tony kevin | 15 December 2011  

The British court has recently ordered the release of an Iraqi kidnapped by the British army and given to the US to be rendered to Bagram.

How could they allow Assange to be extradited for questioning without a single charge ever being laid?

Marilyn Shepherd | 15 December 2011  


And of course Australia is involved in rendition with it's importation of refugees who did no more than translate for other refugees in other countries and nowhere in the world is that a crime.

Marilyn Shepherd | 15 December 2011  

What I don't understand is the US's victimisation of Bradley Manning, and the prospect of persecuting Assange.

After all, did Manning use Wikileaks to embarass the US? No. What we learn from leaked US diplomatic cables is that US diplomats are reasonable, moral, perceptive people, required by the strictures of diplomacy to smile at, and shake hands and sup with some of the world's more noisome characters.

After the Wikileaks revelations of what the US really knows about, and thinks, so many of the people with whom it is forced to trade pleasantries and do business, the world would applaud the launch of cruise missiles to rid the world of so much of its human pathogens aka leaders.

David Arthur | 15 December 2011  

Of course, rape charges are not serious at all. And Sweden is so very well known for its abuse of human rights. How dare they have a different legal system from the UK's. Just outrageous.

"'His lawyer says the allegations stem from a 'dispute over consensual but unprotected sex'." Well that's solved then, isn't it, if his lawyer says that.

Penelope | 15 December 2011  

John Crew asks "What is the difference to news of the world publishing illegal phone taps and Assange publishing illegally obtained emails?"

I think the difference is that there is a public interest justification for a substantial proportion of the Wikileaks publications. It's argued that these publications have provided information that is important to community decision making about the conduct of governments in democracies.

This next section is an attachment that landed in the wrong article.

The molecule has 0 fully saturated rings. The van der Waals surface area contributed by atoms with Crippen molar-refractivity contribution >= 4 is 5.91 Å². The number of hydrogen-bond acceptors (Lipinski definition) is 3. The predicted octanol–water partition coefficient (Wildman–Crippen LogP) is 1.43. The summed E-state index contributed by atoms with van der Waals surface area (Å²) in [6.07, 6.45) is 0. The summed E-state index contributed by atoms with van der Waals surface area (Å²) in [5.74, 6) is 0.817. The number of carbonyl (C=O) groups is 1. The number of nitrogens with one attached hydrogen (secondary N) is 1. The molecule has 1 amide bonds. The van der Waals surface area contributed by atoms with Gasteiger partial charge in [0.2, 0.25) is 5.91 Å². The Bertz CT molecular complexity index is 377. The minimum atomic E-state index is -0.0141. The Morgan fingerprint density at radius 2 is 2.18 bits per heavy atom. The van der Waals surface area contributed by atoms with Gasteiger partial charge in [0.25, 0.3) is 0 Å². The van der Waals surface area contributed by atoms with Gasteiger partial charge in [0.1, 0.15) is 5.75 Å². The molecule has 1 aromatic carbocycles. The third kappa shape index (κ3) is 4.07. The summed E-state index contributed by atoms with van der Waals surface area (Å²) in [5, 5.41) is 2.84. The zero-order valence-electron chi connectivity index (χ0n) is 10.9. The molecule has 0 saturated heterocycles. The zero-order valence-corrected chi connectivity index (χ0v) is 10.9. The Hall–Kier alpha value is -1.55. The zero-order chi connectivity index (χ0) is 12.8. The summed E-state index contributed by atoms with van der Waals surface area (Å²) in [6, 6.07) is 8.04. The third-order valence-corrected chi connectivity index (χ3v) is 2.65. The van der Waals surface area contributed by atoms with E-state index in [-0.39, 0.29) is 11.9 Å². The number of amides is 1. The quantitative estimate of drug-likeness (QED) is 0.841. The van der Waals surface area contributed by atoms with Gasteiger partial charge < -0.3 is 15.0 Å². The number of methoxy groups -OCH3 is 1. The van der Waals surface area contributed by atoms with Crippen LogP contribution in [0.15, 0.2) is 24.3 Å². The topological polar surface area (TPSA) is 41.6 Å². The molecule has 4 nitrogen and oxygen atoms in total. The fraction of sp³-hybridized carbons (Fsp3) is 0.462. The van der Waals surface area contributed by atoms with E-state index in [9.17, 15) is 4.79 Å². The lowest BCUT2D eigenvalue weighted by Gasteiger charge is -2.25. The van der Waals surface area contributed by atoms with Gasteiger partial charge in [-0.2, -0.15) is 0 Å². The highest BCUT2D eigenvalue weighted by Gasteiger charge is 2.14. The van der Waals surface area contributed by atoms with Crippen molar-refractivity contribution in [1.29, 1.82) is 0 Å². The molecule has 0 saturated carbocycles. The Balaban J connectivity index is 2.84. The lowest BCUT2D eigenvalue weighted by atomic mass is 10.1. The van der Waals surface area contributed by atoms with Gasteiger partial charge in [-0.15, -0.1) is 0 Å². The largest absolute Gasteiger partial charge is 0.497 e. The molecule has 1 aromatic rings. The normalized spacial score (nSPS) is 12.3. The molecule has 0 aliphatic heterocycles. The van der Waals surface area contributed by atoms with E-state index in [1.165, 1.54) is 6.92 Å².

Conversely, there is not a public interest justification for publishing the details of people's private lives as the News of the World as done.

This is only a rough initial statement of an argument on which there could be much discussion. But, I think it is the reason why journalists give awards to Wikileaks while News of the World is an embarrassment to journalists.

Ray Polglaze | 15 December 2011  

My impession is that , indeed, the Australian Government has done little to protect or support Julian Assange as he has stated in accepting the Walkley award. All Ameicans, Australians and suppotive Euopeans must make a collabrative effort to pressure Washington and the Australian government to not allow Assange to be deported to the US, with the potential results of being charged with espionage, the resulting punishment decided by those charging him in the first place. The message is clear to all dissidents worldwide, silence yourselves or you may pay a very high price. Someone please remind those in charge in Washington that we do have freedom of speech as granted to us through our Constitution. It seems that Bin Laden has succeeded afterall. Is this what we want??

Betty D'Eugenio | 15 December 2011  

This man is more courageous than any soldier in living history

Lynette Singleton | 15 December 2011